We did see some prong-horned deer and also some elk along the river on our return drive towards the visitors’ centre. One thing we did realise was that you really need a 4×4 type vehicle to do the full drive as it is a dirt road and very bumpy in parts. We would not have enjoyed it had we been in a normal family car. There were steep inclines and switch backs too, which aren’t advisable for trailers either, which you must leave in the car park at the visitors’ centre.

We returned the binoculars to the gift shop as we left the range, with my husband getting us a small wooden carved bison as a memento of our visit, and we took our time driving back to Missoula. We decided to have an early dinner in a TripAdvisor recommended Chinese Restaurant called China Garden. Hailed as THE best Chinese in Missoula, we weren’t disappointed by our meal. The portions were absolutely huge though! We could have easily shared one main between the three of us.

Suitably stuffed we decided to make our first ever visit to a Walmart. Holy cow, what an experience. Not only was the store ginormous but what an array of people visit it. We couldn’t get over the size of the place and the fact they sell guns in what we’d class as a supermarket! You can literally buy anything in Walmart.

A picture of Chinese dishes on table

In the end we bought an extra suitcase to bring home all our souvenirs and things we’d bought, and at the same time treated our son to a new set of Cars 3 models. But my word, did it take some doing to free them of their packaging. Each car was held in by not one but two of those annoying string ties and there were 5 cars. Frustrated isn’t the word for it. And no mean feat to get it done quickly with a three year old constantly asking for his new cars either.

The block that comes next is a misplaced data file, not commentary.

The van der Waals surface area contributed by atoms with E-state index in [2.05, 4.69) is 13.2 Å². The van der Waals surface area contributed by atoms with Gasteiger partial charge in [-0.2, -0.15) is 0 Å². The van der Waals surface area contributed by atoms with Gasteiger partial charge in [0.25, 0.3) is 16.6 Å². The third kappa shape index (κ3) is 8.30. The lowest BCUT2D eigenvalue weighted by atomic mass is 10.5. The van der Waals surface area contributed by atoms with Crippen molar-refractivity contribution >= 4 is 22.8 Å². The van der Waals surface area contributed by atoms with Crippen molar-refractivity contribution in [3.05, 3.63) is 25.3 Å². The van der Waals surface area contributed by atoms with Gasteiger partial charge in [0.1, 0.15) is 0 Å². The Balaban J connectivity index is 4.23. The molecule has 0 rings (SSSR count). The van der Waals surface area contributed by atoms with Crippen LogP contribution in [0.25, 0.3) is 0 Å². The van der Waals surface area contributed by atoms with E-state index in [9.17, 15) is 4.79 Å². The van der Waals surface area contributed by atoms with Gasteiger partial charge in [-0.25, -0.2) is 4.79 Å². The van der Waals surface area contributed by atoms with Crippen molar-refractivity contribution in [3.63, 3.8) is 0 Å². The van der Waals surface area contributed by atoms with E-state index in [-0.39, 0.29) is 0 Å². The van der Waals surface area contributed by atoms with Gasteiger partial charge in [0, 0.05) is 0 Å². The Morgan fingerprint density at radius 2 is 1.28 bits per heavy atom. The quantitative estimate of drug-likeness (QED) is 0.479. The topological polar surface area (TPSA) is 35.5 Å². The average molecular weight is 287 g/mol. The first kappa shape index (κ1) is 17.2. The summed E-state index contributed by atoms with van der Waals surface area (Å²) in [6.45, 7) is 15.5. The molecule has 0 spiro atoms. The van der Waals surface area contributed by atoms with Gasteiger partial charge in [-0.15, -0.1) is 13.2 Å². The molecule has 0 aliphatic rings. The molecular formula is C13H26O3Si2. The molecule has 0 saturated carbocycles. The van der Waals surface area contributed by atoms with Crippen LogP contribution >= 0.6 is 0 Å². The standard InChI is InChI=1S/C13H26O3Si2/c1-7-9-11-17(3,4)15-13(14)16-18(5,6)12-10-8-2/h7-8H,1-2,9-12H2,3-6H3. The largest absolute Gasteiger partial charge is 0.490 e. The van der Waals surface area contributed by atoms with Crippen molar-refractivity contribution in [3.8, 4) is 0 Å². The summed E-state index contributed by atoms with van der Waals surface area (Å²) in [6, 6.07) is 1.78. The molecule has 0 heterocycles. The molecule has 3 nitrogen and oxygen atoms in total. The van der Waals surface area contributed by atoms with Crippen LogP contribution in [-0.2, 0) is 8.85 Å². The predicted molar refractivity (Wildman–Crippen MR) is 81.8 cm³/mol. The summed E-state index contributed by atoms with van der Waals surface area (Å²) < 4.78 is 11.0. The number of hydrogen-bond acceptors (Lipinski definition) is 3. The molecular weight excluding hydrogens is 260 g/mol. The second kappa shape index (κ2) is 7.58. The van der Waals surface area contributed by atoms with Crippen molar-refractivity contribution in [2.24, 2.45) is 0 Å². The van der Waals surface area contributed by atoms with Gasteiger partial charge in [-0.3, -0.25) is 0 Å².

We decided to have a chilled afternoon and evening after our long drive the day before. So, I made us some popcorn and we found Paddington to watch on Netflix on the PS3 in the apartment. I thoroughly enjoyed the film and our son watched most of it, in between driving his new cars.

We got our son into bed not long after 8pm and My husband and I watched the first episode of Ozark, a new Netflix series starting Jason Bateman, who I hadn’t seen in years. We’d been meaning to start it, so thought this was as good a time as any. Us parents were in bed by 10pm though, still tired from driving.

Day 9

Our son and I woke shortly after 7am and chilled in the living room with the help of Puss in Boots, the series, on Netflix. I managed to catch up on some writing before my husband appeared shortly after 8am.

Again, we watched a deer in the garden but this time she had three babies with her. I made us all an omelette for breakfast, and then we packed a picnic and headed out on the road, bound for somewhere else we’d seen in the information magazines our host had left. We needed an ATM as we were all out of cash and found one near a Cabela’s Outdoor Store. My husband had played the Cabela’s PC games many moons ago and really wanted to go inside. So, we did.

A picture of a mother deer and three calves